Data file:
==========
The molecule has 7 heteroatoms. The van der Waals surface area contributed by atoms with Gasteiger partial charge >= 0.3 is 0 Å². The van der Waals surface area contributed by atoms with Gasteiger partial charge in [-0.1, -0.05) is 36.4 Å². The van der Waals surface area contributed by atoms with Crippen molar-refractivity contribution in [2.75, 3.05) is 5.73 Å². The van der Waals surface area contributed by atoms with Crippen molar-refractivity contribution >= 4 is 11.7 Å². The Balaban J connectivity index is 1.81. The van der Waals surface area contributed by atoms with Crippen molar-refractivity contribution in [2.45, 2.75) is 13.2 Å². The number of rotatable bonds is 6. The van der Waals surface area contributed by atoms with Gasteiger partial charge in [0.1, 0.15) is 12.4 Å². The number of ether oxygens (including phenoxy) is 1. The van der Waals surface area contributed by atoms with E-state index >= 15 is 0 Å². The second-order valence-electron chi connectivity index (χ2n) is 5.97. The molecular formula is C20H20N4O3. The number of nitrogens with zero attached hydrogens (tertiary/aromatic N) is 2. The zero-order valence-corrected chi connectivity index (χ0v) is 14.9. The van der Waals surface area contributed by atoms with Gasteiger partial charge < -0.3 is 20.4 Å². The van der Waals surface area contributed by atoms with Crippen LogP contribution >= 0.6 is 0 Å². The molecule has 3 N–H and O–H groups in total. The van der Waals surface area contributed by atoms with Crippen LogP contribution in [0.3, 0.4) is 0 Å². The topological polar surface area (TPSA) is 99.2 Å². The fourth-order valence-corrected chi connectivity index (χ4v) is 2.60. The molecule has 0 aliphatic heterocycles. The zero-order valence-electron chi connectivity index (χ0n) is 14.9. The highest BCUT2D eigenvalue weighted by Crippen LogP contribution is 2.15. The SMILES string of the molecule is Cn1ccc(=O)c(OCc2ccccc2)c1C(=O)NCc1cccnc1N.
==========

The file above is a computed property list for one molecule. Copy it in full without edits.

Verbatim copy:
The molecule has 7 heteroatoms. The van der Waals surface area contributed by atoms with Gasteiger partial charge >= 0.3 is 0 Å². The van der Waals surface area contributed by atoms with Gasteiger partial charge in [-0.1, -0.05) is 36.4 Å². The van der Waals surface area contributed by atoms with Crippen molar-refractivity contribution in [2.75, 3.05) is 5.73 Å². The van der Waals surface area contributed by atoms with Crippen molar-refractivity contribution >= 4 is 11.7 Å². The Balaban J connectivity index is 1.81. The van der Waals surface area contributed by atoms with Crippen molar-refractivity contribution in [2.45, 2.75) is 13.2 Å². The number of rotatable bonds is 6. The van der Waals surface area contributed by atoms with Gasteiger partial charge in [0.1, 0.15) is 12.4 Å². The number of ether oxygens (including phenoxy) is 1. The van der Waals surface area contributed by atoms with E-state index >= 15 is 0 Å². The second-order valence-electron chi connectivity index (χ2n) is 5.97. The molecular formula is C20H20N4O3. The number of nitrogens with zero attached hydrogens (tertiary/aromatic N) is 2. The zero-order valence-corrected chi connectivity index (χ0v) is 14.9. The van der Waals surface area contributed by atoms with Gasteiger partial charge < -0.3 is 20.4 Å². The van der Waals surface area contributed by atoms with Crippen LogP contribution >= 0.6 is 0 Å². The molecule has 3 N–H and O–H groups in total. The van der Waals surface area contributed by atoms with Crippen LogP contribution in [0.3, 0.4) is 0 Å². The topological polar surface area (TPSA) is 99.2 Å². The fourth-order valence-corrected chi connectivity index (χ4v) is 2.60. The molecule has 0 aliphatic heterocycles. The zero-order valence-electron chi connectivity index (χ0n) is 14.9. The highest BCUT2D eigenvalue weighted by Crippen LogP contribution is 2.15. The SMILES string of the molecule is Cn1ccc(=O)c(OCc2ccccc2)c1C(=O)NCc1cccnc1N.